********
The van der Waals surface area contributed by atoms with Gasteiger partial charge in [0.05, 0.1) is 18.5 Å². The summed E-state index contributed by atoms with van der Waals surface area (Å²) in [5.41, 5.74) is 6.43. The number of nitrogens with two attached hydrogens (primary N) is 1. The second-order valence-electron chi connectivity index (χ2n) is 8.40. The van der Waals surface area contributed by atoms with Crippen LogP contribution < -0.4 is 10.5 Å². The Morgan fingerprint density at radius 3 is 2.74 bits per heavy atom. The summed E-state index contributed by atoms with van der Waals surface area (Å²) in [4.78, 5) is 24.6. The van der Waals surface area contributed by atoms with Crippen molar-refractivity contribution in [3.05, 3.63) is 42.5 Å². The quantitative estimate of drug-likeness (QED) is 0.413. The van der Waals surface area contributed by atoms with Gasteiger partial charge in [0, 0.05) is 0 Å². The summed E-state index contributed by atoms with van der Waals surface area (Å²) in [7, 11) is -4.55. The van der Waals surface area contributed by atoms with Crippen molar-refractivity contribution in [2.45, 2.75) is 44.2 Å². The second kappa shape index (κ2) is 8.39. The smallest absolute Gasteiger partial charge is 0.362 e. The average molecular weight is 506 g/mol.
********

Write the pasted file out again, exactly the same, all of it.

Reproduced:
The van der Waals surface area contributed by atoms with Gasteiger partial charge in [0.05, 0.1) is 18.5 Å². The summed E-state index contributed by atoms with van der Waals surface area (Å²) in [5.41, 5.74) is 6.43. The number of nitrogens with two attached hydrogens (primary N) is 1. The second-order valence-electron chi connectivity index (χ2n) is 8.40. The van der Waals surface area contributed by atoms with Crippen LogP contribution < -0.4 is 10.5 Å². The Morgan fingerprint density at radius 3 is 2.74 bits per heavy atom. The summed E-state index contributed by atoms with van der Waals surface area (Å²) in [4.78, 5) is 24.6. The van der Waals surface area contributed by atoms with Crippen molar-refractivity contribution in [3.05, 3.63) is 42.5 Å². The quantitative estimate of drug-likeness (QED) is 0.413. The van der Waals surface area contributed by atoms with Gasteiger partial charge in [0, 0.05) is 0 Å². The summed E-state index contributed by atoms with van der Waals surface area (Å²) in [7, 11) is -4.55. The van der Waals surface area contributed by atoms with Crippen molar-refractivity contribution in [2.45, 2.75) is 44.2 Å². The second kappa shape index (κ2) is 8.39. The smallest absolute Gasteiger partial charge is 0.362 e. The average molecular weight is 506 g/mol.